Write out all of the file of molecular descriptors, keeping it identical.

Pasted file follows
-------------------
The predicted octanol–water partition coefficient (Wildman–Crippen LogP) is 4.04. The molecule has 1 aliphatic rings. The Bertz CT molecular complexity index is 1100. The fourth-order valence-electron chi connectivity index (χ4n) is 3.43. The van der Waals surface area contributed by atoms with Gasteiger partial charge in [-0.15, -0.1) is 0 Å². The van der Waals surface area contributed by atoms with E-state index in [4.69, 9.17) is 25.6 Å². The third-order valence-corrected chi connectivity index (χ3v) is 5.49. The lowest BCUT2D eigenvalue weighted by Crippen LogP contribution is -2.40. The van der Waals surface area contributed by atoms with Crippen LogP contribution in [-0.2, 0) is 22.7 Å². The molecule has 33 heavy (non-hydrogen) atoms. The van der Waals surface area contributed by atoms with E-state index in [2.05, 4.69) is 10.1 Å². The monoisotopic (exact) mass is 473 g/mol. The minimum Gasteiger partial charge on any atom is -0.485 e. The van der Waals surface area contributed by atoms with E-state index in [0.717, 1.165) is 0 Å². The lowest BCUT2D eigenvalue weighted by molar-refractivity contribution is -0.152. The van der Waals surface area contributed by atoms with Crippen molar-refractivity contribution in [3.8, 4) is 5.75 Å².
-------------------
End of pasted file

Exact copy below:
The predicted octanol–water partition coefficient (Wildman–Crippen LogP) is 4.04. The molecule has 1 aliphatic rings. The Bertz CT molecular complexity index is 1100. The fourth-order valence-electron chi connectivity index (χ4n) is 3.43. The van der Waals surface area contributed by atoms with Gasteiger partial charge in [-0.15, -0.1) is 0 Å². The van der Waals surface area contributed by atoms with E-state index in [4.69, 9.17) is 25.6 Å². The third-order valence-corrected chi connectivity index (χ3v) is 5.49. The lowest BCUT2D eigenvalue weighted by Crippen LogP contribution is -2.40. The van der Waals surface area contributed by atoms with Crippen LogP contribution in [-0.2, 0) is 22.7 Å². The molecule has 33 heavy (non-hydrogen) atoms. The van der Waals surface area contributed by atoms with E-state index in [2.05, 4.69) is 10.1 Å². The monoisotopic (exact) mass is 473 g/mol. The minimum Gasteiger partial charge on any atom is -0.485 e. The van der Waals surface area contributed by atoms with E-state index in [0.717, 1.165) is 0 Å². The lowest BCUT2D eigenvalue weighted by molar-refractivity contribution is -0.152. The van der Waals surface area contributed by atoms with Crippen molar-refractivity contribution in [3.8, 4) is 5.75 Å².